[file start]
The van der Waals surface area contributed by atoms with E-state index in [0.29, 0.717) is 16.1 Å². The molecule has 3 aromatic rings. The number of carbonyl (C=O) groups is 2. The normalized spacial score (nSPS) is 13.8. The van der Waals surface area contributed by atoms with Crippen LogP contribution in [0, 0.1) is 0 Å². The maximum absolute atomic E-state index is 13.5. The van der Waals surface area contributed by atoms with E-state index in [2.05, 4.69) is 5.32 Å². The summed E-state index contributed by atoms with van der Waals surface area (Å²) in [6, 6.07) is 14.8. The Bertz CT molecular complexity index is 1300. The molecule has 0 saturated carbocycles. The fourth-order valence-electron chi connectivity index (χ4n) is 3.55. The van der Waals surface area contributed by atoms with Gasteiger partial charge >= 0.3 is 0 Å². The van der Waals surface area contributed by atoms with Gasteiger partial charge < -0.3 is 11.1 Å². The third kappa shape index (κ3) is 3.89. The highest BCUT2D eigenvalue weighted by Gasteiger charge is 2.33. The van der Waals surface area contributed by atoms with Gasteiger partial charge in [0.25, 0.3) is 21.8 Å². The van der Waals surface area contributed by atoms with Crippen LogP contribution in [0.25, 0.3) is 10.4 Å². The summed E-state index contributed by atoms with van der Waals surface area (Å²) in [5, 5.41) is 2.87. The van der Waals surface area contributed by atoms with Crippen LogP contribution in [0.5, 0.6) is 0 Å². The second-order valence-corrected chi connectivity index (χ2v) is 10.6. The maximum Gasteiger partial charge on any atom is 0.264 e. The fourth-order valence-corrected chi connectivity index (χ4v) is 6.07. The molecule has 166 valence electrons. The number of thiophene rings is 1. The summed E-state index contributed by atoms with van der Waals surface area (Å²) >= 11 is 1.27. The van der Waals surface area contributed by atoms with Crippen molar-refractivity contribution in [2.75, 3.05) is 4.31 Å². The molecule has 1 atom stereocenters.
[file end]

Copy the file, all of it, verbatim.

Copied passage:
The van der Waals surface area contributed by atoms with E-state index in [0.29, 0.717) is 16.1 Å². The molecule has 3 aromatic rings. The number of carbonyl (C=O) groups is 2. The normalized spacial score (nSPS) is 13.8. The van der Waals surface area contributed by atoms with Crippen LogP contribution in [0, 0.1) is 0 Å². The maximum absolute atomic E-state index is 13.5. The van der Waals surface area contributed by atoms with E-state index in [2.05, 4.69) is 5.32 Å². The summed E-state index contributed by atoms with van der Waals surface area (Å²) in [6, 6.07) is 14.8. The Bertz CT molecular complexity index is 1300. The molecule has 0 saturated carbocycles. The fourth-order valence-electron chi connectivity index (χ4n) is 3.55. The van der Waals surface area contributed by atoms with Gasteiger partial charge >= 0.3 is 0 Å². The van der Waals surface area contributed by atoms with Gasteiger partial charge < -0.3 is 11.1 Å². The third kappa shape index (κ3) is 3.89. The highest BCUT2D eigenvalue weighted by Gasteiger charge is 2.33. The van der Waals surface area contributed by atoms with Gasteiger partial charge in [0.25, 0.3) is 21.8 Å². The van der Waals surface area contributed by atoms with Crippen LogP contribution in [0.25, 0.3) is 10.4 Å². The summed E-state index contributed by atoms with van der Waals surface area (Å²) in [5, 5.41) is 2.87. The van der Waals surface area contributed by atoms with Crippen LogP contribution in [0.5, 0.6) is 0 Å². The second-order valence-corrected chi connectivity index (χ2v) is 10.6. The maximum Gasteiger partial charge on any atom is 0.264 e. The fourth-order valence-corrected chi connectivity index (χ4v) is 6.07. The molecule has 166 valence electrons. The number of thiophene rings is 1. The summed E-state index contributed by atoms with van der Waals surface area (Å²) >= 11 is 1.27. The van der Waals surface area contributed by atoms with Crippen molar-refractivity contribution in [2.75, 3.05) is 4.31 Å². The molecule has 1 atom stereocenters.